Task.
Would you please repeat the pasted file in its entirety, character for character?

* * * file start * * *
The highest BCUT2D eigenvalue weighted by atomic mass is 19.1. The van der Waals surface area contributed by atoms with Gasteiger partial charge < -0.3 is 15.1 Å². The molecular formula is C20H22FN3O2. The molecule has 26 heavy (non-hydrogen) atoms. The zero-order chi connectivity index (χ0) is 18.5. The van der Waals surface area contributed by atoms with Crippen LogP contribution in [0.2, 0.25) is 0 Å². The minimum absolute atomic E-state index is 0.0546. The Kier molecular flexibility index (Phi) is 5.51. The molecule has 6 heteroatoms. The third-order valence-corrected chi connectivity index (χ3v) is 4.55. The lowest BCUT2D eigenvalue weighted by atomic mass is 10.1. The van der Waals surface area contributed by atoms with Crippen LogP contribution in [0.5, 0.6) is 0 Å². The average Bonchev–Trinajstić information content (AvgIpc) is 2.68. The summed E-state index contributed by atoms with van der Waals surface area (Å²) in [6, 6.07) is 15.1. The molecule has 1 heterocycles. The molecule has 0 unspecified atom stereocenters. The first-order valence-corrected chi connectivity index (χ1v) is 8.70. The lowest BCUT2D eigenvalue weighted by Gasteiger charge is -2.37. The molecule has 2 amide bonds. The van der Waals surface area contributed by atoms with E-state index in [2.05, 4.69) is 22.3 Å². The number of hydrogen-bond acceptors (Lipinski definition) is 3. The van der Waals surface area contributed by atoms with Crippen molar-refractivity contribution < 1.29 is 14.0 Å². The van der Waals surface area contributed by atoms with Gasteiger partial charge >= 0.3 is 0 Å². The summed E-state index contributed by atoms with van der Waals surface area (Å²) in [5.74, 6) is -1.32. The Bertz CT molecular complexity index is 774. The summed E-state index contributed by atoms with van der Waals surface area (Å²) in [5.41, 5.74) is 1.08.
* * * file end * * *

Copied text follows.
The highest BCUT2D eigenvalue weighted by atomic mass is 19.1. The van der Waals surface area contributed by atoms with Gasteiger partial charge < -0.3 is 15.1 Å². The molecular formula is C20H22FN3O2. The molecule has 26 heavy (non-hydrogen) atoms. The zero-order chi connectivity index (χ0) is 18.5. The van der Waals surface area contributed by atoms with Crippen LogP contribution in [0.2, 0.25) is 0 Å². The minimum absolute atomic E-state index is 0.0546. The Kier molecular flexibility index (Phi) is 5.51. The molecule has 6 heteroatoms. The third-order valence-corrected chi connectivity index (χ3v) is 4.55. The lowest BCUT2D eigenvalue weighted by atomic mass is 10.1. The van der Waals surface area contributed by atoms with Crippen LogP contribution in [0.5, 0.6) is 0 Å². The average Bonchev–Trinajstić information content (AvgIpc) is 2.68. The summed E-state index contributed by atoms with van der Waals surface area (Å²) in [6, 6.07) is 15.1. The molecule has 1 heterocycles. The molecule has 0 unspecified atom stereocenters. The first-order valence-corrected chi connectivity index (χ1v) is 8.70. The lowest BCUT2D eigenvalue weighted by Gasteiger charge is -2.37. The molecule has 2 amide bonds. The van der Waals surface area contributed by atoms with E-state index in [2.05, 4.69) is 22.3 Å². The number of hydrogen-bond acceptors (Lipinski definition) is 3. The van der Waals surface area contributed by atoms with Crippen molar-refractivity contribution < 1.29 is 14.0 Å². The van der Waals surface area contributed by atoms with Gasteiger partial charge >= 0.3 is 0 Å². The summed E-state index contributed by atoms with van der Waals surface area (Å²) in [5.74, 6) is -1.32. The Bertz CT molecular complexity index is 774. The summed E-state index contributed by atoms with van der Waals surface area (Å²) in [5.41, 5.74) is 1.08.